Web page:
During Homecoming Weekend 2015, Cornellians will have something new to celebrate: a statue commemorating the University’s unofficial mascot, a bear cub. The statue will be built on the corner of Campus Road and Garden Avenue, near Teagle Hall, according to a University press release.
The statue will be unveiled in 2015, marking the 100th anniversary of both the opening of Schoellkopf Field and the first season a bear cub served as a mascot. The year also marks the University’s 150th anniversary celebration, or sesquicentennial.“It’s a great tradition, and to pay respect to it is pretty cool,” said Stephanie Ahart ’14, president of the Big Red Bears. Fundraising for the project, which will cost $250,000, began Jan. 19.According to John Foote ’74, author of Touchdown: The Story of the Cornell Bear, the first bear cub came to Cornell in 1915 because members of the football team wanted a sideline mascot.“Our team went to a game farm in New Hampshire and asked if they had an animal that would be suitable for a sideline mascot,” Foote said. “They got a little bear cub, probably less than a year old, and they named her Touchdown.”The bear cub was on the sidelines cheering the team on beginning with the first game of the 1915 season. The season was notable for the Big Red’s football team for other reasons as well: It was the first time it went undefeated, the first time it beat Harvard and the first time they won a national championship, according to Foote.“I think that little cub brought some extra magic to the equation,” Foote said.Three more Touchdown bear cubs graced Schoellkopf’s sidelines in subsequent years, with the third cub serving as mascot in 1939. The Touchdown bear cubs were known for their mischievious antics, according to the press release.Foote said the bear holds special significance to him because of his experiences as a Cornell cheerleader his senior year. At a Colgate-Cornell football game, he said, the mascot — a student wearing a bear costume — was harassed by a crowd of Colgate fans.“So we told the bear to run, and he couldn’t see anything in that bear suit,” Foote said. “He ran into the goal post and he knocked himself out cold, so we pulled off his head, and I knew the guy.”Foote’s knowledge of the history of Cornell’s unofficial mascot stems from what he described as “a wonderful two years” spent researching the story of the bear in The Cornell Daily Sun archives, he said. Brooklyn-based sculptor Brian Caverly was selected to build the bear cub statue, according to Foote. Graduate students in the Department of Landscape Architecture will design the landscape surrounding the statue.Funding for the statue has come from alumni and friends of the University, according to Foote.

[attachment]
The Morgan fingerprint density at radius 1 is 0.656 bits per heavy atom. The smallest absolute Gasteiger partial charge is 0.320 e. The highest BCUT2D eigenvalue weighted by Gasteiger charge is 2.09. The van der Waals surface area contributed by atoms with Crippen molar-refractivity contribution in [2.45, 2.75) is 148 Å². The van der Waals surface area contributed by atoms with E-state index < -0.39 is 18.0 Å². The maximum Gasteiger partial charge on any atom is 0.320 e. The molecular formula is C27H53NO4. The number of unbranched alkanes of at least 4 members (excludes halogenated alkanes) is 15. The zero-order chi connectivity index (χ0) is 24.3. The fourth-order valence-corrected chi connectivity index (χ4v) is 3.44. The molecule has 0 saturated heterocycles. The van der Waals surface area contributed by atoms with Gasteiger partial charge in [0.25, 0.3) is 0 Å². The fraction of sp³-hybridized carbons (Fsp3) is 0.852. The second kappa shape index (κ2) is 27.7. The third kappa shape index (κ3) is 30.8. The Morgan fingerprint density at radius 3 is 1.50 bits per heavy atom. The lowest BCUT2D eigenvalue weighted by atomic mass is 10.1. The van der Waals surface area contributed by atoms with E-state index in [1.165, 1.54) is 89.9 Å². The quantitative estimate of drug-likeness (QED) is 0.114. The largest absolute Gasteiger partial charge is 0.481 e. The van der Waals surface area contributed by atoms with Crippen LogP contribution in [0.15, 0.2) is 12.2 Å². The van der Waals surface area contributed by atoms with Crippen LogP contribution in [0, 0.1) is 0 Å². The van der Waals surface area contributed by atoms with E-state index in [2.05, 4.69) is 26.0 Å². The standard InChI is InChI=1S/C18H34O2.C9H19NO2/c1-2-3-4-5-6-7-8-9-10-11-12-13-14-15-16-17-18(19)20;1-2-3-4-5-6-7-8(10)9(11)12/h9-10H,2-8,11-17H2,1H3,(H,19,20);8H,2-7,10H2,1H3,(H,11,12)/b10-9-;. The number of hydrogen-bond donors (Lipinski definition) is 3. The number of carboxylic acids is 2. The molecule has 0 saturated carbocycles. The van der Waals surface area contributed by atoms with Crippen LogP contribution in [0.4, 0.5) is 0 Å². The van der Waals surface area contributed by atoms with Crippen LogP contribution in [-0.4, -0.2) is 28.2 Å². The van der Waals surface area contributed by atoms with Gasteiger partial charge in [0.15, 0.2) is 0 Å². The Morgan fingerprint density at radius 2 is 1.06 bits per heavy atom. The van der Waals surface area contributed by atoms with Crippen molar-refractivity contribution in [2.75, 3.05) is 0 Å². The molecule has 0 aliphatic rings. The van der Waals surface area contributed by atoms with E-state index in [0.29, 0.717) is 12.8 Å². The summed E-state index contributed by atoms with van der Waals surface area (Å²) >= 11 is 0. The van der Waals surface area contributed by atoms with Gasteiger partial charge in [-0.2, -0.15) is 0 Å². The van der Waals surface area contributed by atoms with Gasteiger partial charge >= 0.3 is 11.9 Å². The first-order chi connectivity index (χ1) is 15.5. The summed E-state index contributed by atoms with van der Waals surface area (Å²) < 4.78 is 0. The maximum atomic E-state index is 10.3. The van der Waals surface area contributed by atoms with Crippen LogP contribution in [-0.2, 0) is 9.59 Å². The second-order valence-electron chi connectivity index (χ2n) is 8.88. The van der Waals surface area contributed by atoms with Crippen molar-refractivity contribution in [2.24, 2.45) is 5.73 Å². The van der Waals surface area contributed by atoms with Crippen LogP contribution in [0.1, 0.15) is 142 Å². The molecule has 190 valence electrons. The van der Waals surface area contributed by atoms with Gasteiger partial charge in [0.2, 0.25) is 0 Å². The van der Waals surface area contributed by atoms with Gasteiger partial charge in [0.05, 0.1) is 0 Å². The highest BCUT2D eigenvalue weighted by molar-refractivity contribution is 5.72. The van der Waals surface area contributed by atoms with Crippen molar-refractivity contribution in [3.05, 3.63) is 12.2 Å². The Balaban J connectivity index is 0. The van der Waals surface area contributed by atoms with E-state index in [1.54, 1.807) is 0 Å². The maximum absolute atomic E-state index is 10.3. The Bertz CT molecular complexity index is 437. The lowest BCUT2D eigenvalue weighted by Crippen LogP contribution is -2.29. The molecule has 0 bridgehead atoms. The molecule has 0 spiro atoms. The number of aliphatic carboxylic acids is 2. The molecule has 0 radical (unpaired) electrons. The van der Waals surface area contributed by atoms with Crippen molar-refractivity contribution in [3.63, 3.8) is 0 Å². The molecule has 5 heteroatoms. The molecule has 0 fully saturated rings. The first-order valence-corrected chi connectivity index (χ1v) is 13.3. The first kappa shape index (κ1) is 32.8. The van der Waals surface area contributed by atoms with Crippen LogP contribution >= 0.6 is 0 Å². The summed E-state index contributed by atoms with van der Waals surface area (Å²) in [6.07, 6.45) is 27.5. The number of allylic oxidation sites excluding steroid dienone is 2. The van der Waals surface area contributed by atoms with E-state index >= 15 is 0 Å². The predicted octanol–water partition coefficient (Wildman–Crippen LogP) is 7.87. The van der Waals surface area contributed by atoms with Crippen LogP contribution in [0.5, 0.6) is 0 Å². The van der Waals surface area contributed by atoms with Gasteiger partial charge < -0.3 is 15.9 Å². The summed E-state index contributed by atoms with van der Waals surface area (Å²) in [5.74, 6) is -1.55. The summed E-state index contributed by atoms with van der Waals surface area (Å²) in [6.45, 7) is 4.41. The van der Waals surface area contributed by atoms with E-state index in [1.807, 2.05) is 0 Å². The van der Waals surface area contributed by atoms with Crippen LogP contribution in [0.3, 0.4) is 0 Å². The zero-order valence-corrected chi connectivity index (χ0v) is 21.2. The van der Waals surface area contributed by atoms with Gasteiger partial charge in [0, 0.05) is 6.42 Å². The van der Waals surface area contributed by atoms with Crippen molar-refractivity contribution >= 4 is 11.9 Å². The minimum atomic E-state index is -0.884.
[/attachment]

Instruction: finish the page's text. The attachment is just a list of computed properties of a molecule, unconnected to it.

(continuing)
Original Author: Julia Pascale